Marcel's blog

Captcha the Dog Exploit

Care2 has an interest in animal-themed captchas, so I evaluated Captcha the Dog.  I think I have found a vulnerability, at least in the image recognition component, which I believe is the meat of the puzzle.

I noticed they show a relatively small set of images.  The URLs are different, so you can't tell two images are the same just by looking at the HTML.  In fact, even if you download two images that look the same, their file contents differ slightly.  Most of the time, you can get around that just by converting to a pixmap format; I think the difference is in a JPEG comment (or something not quite so valid -- the conversion warns "N extraneous bytes before marker 0xee").  Occasionally, even the pixmaps differ.  In that case, a simple similarity algorithm does the trick.  The comparison algorithm I used claims 0.00-0.13% difference for identical-looking pictures, versus 20-40% difference for completely different-looking pictures.  (I only tried a handful of each.)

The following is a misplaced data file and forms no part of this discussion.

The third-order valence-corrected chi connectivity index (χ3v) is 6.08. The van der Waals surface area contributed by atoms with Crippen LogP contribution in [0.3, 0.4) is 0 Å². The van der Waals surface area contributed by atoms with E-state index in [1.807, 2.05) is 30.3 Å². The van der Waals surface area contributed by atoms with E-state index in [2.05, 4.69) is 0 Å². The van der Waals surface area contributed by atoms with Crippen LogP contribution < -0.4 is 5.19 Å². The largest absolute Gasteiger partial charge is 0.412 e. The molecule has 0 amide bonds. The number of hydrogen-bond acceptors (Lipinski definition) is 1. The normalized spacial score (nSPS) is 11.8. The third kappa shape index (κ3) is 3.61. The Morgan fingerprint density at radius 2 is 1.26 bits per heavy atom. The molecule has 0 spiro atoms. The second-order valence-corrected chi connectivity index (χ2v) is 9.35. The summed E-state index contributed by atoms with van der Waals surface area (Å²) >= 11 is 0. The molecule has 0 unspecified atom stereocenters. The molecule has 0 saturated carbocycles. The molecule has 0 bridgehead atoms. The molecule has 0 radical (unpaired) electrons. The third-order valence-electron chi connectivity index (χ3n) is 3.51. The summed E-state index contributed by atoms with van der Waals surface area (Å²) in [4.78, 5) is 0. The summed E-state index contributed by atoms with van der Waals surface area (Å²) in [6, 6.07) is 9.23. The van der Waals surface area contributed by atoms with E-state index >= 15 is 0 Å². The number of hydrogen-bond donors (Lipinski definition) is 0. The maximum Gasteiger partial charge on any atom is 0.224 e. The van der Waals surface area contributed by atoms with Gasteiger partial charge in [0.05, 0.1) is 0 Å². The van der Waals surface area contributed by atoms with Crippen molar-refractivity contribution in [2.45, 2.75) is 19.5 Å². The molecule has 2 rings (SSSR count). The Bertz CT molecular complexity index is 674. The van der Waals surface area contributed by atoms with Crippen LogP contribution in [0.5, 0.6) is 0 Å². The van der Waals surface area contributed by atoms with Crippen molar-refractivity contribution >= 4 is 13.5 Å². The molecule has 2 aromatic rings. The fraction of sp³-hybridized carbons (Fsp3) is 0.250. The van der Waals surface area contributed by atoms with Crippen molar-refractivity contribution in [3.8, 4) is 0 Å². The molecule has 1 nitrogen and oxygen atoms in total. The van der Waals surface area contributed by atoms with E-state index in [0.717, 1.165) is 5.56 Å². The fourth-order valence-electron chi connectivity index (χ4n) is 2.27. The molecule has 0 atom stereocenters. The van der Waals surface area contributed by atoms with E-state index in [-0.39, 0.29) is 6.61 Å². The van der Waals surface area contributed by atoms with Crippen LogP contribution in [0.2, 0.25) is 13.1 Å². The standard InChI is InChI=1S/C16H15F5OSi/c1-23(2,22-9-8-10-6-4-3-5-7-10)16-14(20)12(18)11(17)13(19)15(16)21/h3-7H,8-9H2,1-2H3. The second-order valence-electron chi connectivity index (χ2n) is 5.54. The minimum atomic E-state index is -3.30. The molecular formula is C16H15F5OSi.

So I believe an attacker could easily download several sample images and classify them by hand.  Then the attacker could write a program using readily available tools to download each image in a captcha and compare it to the pre-classified samples.  If it's a dog image, the program would invoke the DogNowCat function as if a person clicked the image.  If no dogs remain, the captcha is defeated and the form can successfully be submitted.

The captcha could be improved by making the similar-looking images more different.  Some ways that would elude my image comparison algorithm:

  • invert colors in the image
  • add a substantial amount of random speckling
  • offset the image by a random amount

But I think the algorithm could be enchanced to cope with each of these.

The accuracy of Google's more sophisticated facial recognition casts a shadow on the future of image recognition puzzles as an effective captcha strategy, at least if we want to keep them easy for humans.

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